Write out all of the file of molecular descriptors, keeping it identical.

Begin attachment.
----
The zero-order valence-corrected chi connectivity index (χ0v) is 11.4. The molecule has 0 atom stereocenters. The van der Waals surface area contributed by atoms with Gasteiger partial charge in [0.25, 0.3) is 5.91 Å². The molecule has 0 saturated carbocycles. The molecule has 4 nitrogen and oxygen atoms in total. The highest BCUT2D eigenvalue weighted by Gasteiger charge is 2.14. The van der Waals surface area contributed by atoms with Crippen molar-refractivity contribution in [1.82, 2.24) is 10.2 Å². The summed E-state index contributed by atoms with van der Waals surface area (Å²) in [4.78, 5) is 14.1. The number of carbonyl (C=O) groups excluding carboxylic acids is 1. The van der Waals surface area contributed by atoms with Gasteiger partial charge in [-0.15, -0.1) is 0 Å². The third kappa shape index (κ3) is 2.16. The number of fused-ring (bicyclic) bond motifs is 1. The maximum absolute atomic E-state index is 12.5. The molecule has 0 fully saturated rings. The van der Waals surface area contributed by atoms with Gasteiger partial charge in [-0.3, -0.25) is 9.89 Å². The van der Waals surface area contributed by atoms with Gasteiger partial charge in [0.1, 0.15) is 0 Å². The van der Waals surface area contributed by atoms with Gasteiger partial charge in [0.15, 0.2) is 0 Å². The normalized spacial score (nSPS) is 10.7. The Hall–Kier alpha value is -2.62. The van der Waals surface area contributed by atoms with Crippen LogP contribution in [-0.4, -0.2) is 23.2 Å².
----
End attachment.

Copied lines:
The zero-order valence-corrected chi connectivity index (χ0v) is 11.4. The molecule has 0 atom stereocenters. The van der Waals surface area contributed by atoms with Gasteiger partial charge in [0.25, 0.3) is 5.91 Å². The molecule has 0 saturated carbocycles. The molecule has 4 nitrogen and oxygen atoms in total. The highest BCUT2D eigenvalue weighted by Gasteiger charge is 2.14. The van der Waals surface area contributed by atoms with Crippen molar-refractivity contribution in [1.82, 2.24) is 10.2 Å². The summed E-state index contributed by atoms with van der Waals surface area (Å²) in [4.78, 5) is 14.1. The number of carbonyl (C=O) groups excluding carboxylic acids is 1. The van der Waals surface area contributed by atoms with Gasteiger partial charge in [-0.15, -0.1) is 0 Å². The third kappa shape index (κ3) is 2.16. The number of fused-ring (bicyclic) bond motifs is 1. The maximum absolute atomic E-state index is 12.5. The molecule has 0 fully saturated rings. The van der Waals surface area contributed by atoms with Gasteiger partial charge in [-0.3, -0.25) is 9.89 Å². The van der Waals surface area contributed by atoms with Gasteiger partial charge in [0.1, 0.15) is 0 Å². The van der Waals surface area contributed by atoms with Gasteiger partial charge in [0.15, 0.2) is 0 Å². The normalized spacial score (nSPS) is 10.7. The Hall–Kier alpha value is -2.62. The van der Waals surface area contributed by atoms with Crippen LogP contribution in [-0.4, -0.2) is 23.2 Å².